Judgment No. HB 127/05
Case No. HC 2173/05
CRB TSH 403/04
IN THE HIGH COURT OF ZIMBABWE
BULAWAYO 8 DECEMBER 2005
NDOU J: The accused was charged with the crime of malicious injury to property. He was unrepresented by a lawyer. He was convicted on his own plea of guilt by a Tsholotsho magistrate.
On review, I picked up that the accused was described in the state outline, inter alia, in the following terms “the accused whose mental state is unstable.” I queried whether the accused was dealt with pursuant to the provisions of the Mental Health Act 1996 [Act 15 of 1996]. The trial magistrate responded by stating that the public prosecutor did not apply for the examination of the Mental Health Act. Further, he opined that the accused “did not appear to be insane to me” so he did invoke the provisions of the Act. He further said the accused did not raise defence of insanity. He further stated “the accused who appeared to be a vagrant and was staying alone out of sight of a person who was unstable in mind by the police. No evidence really showed that he was not of a sound mind. In any event if I recall very well the prosecution had asked for a deletion of that phrase. I think if my memory saves (sic) me well I should have forgotten to
do so. I was actually shocked that it got to the Honourable Justice in that state.”
I was not satisfied with the explanation given by the trial magistrate. First, because the accused was unrepresented the trial court had an obligation to assist him in ascertaining whether the provisions of the Mental Health Act are applicable to the facts of this case. It is an essential element of a fair criminal trial that the accused is made aware of his rights so that he does not make mistakes of a technical nature to his detriment – R vMuchena 1966 RLR 731 at 736; S v Musindo 1997(1) ZLR 395(H) and Gomera v S HH-92-02. Second, the opinion of the trial magistrate is not based on any sound legal or medical foundation. He arrived at his opinion from a brief observation from the dock. The police investigating the matter (whose opinion the trial magistrate overruled) had the accused in their custody for a longer period of time from his arrest, recording of his statement and bringing him to court. They had a better opportunity to observe his mental state than the trial magistrate.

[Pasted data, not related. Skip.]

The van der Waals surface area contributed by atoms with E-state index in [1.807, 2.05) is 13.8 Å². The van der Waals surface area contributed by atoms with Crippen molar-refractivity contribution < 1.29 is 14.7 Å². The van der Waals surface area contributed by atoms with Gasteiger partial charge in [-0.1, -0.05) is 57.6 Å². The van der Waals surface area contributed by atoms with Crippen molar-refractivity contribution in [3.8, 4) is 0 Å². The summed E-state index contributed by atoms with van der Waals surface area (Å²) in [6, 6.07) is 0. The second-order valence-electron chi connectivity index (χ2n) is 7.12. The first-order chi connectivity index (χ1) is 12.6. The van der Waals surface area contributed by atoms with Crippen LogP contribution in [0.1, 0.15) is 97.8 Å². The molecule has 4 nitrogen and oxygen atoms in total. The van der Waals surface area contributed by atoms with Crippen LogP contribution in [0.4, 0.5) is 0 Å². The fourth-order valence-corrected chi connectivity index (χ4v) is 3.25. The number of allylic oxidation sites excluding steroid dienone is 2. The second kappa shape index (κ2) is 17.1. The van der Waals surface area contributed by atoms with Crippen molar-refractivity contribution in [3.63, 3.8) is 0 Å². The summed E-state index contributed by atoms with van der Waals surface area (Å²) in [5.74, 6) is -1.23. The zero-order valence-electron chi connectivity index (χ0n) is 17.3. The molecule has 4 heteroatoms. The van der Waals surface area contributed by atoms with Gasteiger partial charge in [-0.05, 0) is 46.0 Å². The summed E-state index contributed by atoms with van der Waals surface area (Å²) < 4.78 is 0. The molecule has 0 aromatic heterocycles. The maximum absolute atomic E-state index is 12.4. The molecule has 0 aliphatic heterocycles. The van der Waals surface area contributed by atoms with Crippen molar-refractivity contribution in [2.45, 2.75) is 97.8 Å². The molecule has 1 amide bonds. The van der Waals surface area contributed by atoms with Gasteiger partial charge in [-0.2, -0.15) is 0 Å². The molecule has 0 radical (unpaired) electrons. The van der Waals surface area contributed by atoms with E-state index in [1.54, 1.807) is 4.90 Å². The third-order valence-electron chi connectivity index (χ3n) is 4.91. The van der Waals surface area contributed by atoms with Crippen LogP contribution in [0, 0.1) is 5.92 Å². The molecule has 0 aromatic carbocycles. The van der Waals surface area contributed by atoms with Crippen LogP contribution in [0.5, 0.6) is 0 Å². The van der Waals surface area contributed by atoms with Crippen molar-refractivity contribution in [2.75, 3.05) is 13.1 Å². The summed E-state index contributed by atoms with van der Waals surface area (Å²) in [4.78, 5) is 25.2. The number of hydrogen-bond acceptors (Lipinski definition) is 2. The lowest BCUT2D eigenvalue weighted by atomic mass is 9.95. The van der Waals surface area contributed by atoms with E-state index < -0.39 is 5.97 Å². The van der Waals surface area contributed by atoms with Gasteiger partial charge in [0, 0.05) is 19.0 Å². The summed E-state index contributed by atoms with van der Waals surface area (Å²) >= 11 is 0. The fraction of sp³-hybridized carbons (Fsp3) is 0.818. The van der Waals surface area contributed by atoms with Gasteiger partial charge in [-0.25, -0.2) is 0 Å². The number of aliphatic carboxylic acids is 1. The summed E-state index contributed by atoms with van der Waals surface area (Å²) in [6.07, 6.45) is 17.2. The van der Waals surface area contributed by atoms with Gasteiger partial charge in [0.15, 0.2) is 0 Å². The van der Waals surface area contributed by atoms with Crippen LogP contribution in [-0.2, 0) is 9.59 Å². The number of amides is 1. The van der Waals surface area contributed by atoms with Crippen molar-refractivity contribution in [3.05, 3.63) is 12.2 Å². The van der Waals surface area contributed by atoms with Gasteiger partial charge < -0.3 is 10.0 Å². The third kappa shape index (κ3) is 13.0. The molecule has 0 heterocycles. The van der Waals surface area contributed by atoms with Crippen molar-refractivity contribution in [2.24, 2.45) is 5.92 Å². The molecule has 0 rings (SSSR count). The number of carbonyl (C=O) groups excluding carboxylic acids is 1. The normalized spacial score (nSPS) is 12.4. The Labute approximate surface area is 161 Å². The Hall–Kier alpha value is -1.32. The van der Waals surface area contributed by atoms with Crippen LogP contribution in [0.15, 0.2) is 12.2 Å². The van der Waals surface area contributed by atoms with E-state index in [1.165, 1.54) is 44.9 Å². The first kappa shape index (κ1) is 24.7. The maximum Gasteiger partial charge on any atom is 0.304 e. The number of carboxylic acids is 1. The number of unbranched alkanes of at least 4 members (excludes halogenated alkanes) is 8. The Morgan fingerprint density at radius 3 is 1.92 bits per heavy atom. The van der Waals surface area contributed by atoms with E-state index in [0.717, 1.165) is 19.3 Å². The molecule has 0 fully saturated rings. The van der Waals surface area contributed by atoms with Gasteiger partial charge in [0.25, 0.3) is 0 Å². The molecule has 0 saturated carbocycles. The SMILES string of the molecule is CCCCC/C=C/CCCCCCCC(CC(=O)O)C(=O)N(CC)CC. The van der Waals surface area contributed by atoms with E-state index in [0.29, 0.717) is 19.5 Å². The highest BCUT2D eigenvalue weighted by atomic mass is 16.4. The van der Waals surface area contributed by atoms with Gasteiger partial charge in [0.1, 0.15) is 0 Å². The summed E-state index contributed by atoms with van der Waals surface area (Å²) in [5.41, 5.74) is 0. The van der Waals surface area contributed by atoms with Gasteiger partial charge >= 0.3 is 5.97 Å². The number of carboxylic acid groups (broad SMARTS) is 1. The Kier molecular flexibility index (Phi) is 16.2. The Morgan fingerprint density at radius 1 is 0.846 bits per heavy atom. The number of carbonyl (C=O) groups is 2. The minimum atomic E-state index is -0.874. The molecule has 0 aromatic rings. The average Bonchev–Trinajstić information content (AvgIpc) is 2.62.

I sought the views of the Attorney General in this matter. The Attorney-General does not support the conviction and has stated inter alia:-
“The explanation supplied by the presiding magistrate in this mater, is by far and large totally unsatisfactory and unconvincing. The magistrate, when going through the plea recording omitted to include that he had queried from state counsel the phrase contained in the state outline “the accused whose mental state is unstable,” in the record. If, he had queried it, why was it not included on the record? This was a very serious misdirection by the magistrate, who should have known that such a phrase, could have meant the accused lacked criminal capacity. If indeed the prosecutor had requested for a deletion why was this not included in the record. These were all serious mis-directions by the magistrate, who
appears not to have applied his mind fully and properly to the matter.
Since, the accused has already been convicted and it appears that the magistrate grossly misdirected himself, it is respectfully submitted that his Lordship set aside the verdict on review and have the accused medically examined in terms of section 28 of the Mental Health Act. The magistrate was clearly not entitled to arrive at such a conclusion on the accused’s mental state”.
I agree with the Attorney-General. However, the accused has already served the sentence imposed. In the circumstances the only appropriate course is to decline to certify the proceedings. Accordingly, I withhold my certificate.
Cheda J ……………………. I agree